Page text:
You’ve probably noticed: the sun is shining. As such, our ever-timely comrades over at UrbanDaddy have tipped us off to the newest kid on the sunglass block, Dom Vetro. They’ve told us what we need to know, and we’re paying it forward.
The short story is that sometime last year, Ashley Bezamat set out on a pilgrimage to find master craftsmen of Italian eyewear, hoping to bring their excellence stateside. He found Mecca in Cadore at the foothills of the Italian Alps, where he’s partnered with a family who’ve been making frames and lenses by hand since the 17th century.
Steven Alan has just launched their first in-house optical line—comprised of about two dozen men’s sunglasses and prescription glasses—with on-site opticians at select stores (they’re starting out with their Tribeca shop). As expected, Alan has applied the same attention to detail and craftsmanship with these new frames as his highly regarded single-needle shirting and upcycled menswear staples. Which means the frames are made in a legendary acetate factory in Northern Italy and assembled in NYC—replete with custom details like rose gold and fully functional hardware (as opposed to the rivets and inserts that are merely decorative on most throwback sunglasses these days).
While you’ve probably got a trusty pair of shades tucked away from last summer, it’s always nice to have another pair to reach for in the event of the inevitable... Forgetting them in a cab. A tragic kayaking mishap. Accidents happen.
Luckily, a handsome new crop of sunglasses has landed on the market just in time to have you fully equipped to keep your eyes stylishly protected from the harmful effects of the sun—and the occasional morning after—when you’ll need them most. Even luckier: we’ve rounded up your best options, from new-age club masters to good old aviators. So, without further ado:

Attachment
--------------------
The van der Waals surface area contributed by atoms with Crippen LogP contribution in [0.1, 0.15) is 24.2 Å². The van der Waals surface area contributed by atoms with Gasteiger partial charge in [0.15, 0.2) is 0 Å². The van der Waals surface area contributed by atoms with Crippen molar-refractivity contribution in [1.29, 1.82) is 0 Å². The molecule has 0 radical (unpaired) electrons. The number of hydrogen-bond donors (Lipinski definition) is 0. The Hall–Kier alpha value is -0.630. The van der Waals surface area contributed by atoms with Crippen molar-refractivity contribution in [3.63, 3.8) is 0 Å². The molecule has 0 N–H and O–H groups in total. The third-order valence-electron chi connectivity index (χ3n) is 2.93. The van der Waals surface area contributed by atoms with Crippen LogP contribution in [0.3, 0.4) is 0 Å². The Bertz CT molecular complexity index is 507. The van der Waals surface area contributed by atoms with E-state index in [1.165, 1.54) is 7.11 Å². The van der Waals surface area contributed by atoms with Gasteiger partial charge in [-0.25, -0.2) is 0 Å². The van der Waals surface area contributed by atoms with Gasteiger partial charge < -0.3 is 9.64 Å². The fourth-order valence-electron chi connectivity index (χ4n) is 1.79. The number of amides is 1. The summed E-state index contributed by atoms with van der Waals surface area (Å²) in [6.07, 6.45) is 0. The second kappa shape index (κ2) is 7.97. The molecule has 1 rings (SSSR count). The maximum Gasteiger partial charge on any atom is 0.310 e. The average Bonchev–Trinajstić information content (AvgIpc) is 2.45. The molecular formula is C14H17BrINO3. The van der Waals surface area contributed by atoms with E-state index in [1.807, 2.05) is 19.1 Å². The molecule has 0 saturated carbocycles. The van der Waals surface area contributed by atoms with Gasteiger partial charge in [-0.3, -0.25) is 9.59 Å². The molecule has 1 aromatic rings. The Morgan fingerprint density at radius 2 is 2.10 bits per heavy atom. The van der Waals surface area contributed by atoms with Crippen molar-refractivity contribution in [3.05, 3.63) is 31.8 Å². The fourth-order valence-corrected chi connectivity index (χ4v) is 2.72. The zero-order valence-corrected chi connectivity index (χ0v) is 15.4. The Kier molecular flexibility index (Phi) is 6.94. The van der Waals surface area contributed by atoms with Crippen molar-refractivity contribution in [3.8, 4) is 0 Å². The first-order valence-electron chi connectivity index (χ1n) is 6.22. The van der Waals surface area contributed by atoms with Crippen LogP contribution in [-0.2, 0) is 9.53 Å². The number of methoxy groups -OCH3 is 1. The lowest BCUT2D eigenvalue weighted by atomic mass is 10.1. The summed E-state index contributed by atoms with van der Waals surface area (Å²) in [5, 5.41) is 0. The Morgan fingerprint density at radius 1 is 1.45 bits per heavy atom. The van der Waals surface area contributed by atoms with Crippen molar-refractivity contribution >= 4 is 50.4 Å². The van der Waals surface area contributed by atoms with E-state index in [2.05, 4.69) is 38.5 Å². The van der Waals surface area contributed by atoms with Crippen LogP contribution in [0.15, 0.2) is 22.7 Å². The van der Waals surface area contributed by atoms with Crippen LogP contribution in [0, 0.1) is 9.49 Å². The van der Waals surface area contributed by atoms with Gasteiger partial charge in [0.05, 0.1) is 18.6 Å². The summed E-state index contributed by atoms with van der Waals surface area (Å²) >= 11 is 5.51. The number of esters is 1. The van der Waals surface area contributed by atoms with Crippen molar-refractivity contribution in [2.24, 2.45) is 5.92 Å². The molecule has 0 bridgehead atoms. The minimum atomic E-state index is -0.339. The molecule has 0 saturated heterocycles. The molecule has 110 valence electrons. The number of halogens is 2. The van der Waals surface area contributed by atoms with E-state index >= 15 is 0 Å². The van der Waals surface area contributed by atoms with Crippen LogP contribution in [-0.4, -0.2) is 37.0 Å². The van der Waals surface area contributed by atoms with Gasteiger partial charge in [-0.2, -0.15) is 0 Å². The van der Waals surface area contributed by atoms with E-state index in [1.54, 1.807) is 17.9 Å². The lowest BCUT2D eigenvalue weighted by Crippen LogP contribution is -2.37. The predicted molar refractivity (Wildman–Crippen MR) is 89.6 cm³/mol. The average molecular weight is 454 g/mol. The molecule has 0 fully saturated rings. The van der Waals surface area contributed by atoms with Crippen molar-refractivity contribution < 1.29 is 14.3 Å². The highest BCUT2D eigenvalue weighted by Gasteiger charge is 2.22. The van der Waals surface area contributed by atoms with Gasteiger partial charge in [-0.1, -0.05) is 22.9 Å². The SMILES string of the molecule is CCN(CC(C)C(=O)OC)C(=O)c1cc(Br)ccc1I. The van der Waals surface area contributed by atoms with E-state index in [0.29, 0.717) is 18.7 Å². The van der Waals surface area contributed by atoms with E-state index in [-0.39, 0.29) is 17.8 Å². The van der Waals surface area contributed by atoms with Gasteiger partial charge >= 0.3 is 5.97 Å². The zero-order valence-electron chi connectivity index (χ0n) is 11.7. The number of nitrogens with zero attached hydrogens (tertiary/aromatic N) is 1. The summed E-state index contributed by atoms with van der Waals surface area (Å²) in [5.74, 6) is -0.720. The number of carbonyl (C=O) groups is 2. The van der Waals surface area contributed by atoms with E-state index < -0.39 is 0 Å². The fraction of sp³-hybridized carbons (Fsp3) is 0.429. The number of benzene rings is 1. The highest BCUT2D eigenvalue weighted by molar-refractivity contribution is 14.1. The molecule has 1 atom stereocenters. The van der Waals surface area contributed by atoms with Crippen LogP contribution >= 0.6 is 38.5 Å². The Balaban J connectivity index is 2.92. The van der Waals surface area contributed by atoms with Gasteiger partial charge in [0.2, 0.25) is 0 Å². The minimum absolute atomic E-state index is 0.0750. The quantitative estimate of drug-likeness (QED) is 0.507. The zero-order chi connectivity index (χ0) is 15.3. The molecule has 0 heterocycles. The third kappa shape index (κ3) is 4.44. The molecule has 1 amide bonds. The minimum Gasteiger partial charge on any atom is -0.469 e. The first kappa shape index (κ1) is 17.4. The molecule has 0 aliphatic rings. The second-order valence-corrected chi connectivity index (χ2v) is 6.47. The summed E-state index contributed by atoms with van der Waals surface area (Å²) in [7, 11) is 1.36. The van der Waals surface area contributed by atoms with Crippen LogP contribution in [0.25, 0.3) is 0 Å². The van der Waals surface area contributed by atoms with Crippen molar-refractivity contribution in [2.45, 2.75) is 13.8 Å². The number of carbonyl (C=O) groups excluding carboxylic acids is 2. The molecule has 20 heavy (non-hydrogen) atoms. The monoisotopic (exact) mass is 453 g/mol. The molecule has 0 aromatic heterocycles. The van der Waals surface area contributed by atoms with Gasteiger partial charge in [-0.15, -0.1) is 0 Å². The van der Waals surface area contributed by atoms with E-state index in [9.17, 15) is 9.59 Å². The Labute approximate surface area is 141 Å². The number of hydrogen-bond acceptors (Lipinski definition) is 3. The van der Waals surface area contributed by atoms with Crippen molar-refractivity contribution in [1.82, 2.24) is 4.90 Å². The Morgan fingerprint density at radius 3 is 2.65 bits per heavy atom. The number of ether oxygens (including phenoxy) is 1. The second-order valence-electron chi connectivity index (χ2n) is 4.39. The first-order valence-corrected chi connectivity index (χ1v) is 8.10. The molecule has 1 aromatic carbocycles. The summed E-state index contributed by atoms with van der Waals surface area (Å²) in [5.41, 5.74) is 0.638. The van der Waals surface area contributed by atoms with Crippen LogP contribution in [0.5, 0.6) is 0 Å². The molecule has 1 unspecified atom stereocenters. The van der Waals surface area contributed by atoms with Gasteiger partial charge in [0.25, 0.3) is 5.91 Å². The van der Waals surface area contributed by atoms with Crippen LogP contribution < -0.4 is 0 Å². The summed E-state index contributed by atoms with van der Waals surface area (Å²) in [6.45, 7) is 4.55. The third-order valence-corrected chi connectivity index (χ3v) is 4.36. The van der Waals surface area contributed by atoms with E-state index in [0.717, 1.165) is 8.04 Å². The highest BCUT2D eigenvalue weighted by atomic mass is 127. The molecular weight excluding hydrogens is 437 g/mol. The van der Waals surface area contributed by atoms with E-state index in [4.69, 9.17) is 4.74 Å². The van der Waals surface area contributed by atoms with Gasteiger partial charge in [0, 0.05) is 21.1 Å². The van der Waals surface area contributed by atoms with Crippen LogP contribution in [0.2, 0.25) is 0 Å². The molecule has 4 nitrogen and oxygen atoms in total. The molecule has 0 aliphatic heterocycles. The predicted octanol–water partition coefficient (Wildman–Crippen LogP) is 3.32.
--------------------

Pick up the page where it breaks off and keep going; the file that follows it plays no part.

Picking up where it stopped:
Introducing Kempt’s March Madness bracket, wherein we pit the most iconic college basketball coaches against one another in an attempt to finally nail down who’s the most stylish of them all.
As you’d expect, it takes more than just sporting a pocket square or one nice blazer every so often to be named one of the most stylish college coaches of all time—everyone looks at least halfway decent in a suit and tie.
We were looking for coaches with a distinct through-line of personal style—and since most of these guys spent decades and multiple trend cycles on the sidelines, it usually came down to one iconic item they’d never given up. John Wooden’s thick-rimmed glasses, Bob Knight’s red sweaters or even Jerry Tarkanian’s “chew towel”—that sort of thing. Even if the pattern or cut of their sport jacket changed, that item didn’t. Which meant a guy like Jim Boeheim just missed the cut, because you might not even recognize his surgeon-cuffed look of today as the same guy who wore this in the 1970s. (Also just missing the cut: Gary Williams and his signature sweatiness.)
But there were plenty to choose from, and we just managed to cut the field down to the Sweet 16—which is where we’ll begin today, and continue to narrow down as the week progresses.